Canada’s Hidden Tax On Low-Income Students

I like to mix up our blog topics. But we need to return to this student loan interest theme because it’s costing Canadian students billions.
Let’s do the math.
Canadians pay some of the highest government student loan interest charges in the world. It weighs grads down with extra debt when they’re struggling to start their careers.
That’s a hardship. And it’s also a whopping hidden tax.
Here’s how it works:
Governments borrow money more cheaply than businesses.  For several years now, provincial and federal governments have tended to pay 2% or less.
Then they turn around and charge up to 8% (fixed-rate = prime [now 3%] + 5%) on their student loans. 
Okay, their highest floating interest rate is less than that. It’s “only” prime + 2.5%. But rates are even higher than 8% for some students with older loans who locked into a fixed rate. In cases like these, grads can still be stuck paying 10% or more.
Now that’s an interest spread. For example, when a government buys at 2% and sells at 8%, the transfer of wealth from students to government amounts to a 400% gross profit
Even if they buy at 2% and sell at the floating student loan interest rate of prime + 2.5% (now totalling 5.5%), that’s a sweet, sweet deal.
For the government…
This cash grab has largely been overlooked in mainstream media. Maybe that’s because it’s so hard to unearth what’s going on.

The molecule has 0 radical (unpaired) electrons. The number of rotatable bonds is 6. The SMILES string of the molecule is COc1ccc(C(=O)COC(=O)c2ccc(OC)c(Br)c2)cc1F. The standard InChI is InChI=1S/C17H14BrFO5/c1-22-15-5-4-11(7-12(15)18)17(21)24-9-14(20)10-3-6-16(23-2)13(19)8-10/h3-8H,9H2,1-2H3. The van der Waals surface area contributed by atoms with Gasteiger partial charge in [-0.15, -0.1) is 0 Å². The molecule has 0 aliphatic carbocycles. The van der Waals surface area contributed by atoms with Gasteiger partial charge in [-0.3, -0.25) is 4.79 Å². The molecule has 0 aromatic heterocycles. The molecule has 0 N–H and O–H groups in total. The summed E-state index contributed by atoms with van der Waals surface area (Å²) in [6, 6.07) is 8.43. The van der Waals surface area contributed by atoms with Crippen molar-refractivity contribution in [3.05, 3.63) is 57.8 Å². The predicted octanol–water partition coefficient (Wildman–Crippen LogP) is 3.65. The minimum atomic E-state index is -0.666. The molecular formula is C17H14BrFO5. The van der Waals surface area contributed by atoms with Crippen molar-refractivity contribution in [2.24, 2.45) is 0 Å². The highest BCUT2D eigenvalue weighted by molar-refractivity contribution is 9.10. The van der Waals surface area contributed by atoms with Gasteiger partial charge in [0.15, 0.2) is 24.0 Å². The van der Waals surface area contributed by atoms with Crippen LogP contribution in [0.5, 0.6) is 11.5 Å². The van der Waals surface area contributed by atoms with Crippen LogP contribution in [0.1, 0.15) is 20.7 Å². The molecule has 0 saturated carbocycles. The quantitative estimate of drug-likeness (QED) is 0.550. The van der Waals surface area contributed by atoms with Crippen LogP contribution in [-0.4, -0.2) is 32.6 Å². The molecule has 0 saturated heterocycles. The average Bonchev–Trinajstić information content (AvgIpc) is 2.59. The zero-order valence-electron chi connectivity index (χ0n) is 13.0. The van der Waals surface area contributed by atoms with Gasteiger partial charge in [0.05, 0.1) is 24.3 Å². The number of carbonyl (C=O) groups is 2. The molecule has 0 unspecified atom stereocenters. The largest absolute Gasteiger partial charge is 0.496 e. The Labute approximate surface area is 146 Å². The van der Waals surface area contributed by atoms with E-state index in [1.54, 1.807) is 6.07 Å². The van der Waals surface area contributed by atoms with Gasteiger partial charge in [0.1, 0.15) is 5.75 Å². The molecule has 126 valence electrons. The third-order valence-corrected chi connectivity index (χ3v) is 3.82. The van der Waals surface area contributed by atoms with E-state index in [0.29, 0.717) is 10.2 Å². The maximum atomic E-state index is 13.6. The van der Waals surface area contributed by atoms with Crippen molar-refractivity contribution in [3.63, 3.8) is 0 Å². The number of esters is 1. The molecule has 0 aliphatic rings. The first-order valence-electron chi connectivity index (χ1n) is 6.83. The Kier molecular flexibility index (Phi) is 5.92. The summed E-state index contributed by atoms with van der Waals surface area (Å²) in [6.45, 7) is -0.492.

But Canada now has roughly $15 billion in outstanding government student loans. So we’re not talking small change here.
And look who’s paying:  

  • Students who couldn’t access post-secondary education without going into debt
  • Grads whose incomes won’t let them escape the hidden tax by rapidly paying off loans 

What is this? A levy on the poor for trying to better themselves???

It may be a revolting policy, but Canadian students and their parents have yet to revolt.
However, they have voiced displeasure, often through long-running student campaigns.
And they are finally being heard – except in Ottawa and a couple of the provinces. Yes, most provinces have been cutting their student loan interest rates.
At writing, only three Canadian governments continue to milk low-income students to the max. They charge the top student loan rates mentioned at the start of this blog: prime + 2.5% (floating-rate, now 5.5%) and prime + 5% (fixed-rate, now 8%).
Let’s award them something. How about mortar board (graduation cap) made of cement? That's kinda what it feels like to graduate with so much debt.
Let’s hear it…
Student Finance 101’s cement mortar board for 2012-2013 goes to:
Canada (the federal government)
British Columbia
New Brunswick
Hey, no hard feelings. We only go by the numbers here...
Next Month:
Student Finance 101 Compares 2013 Student Loan Interest Charges Across Canada

© Jeannine Mitchell 2012–2014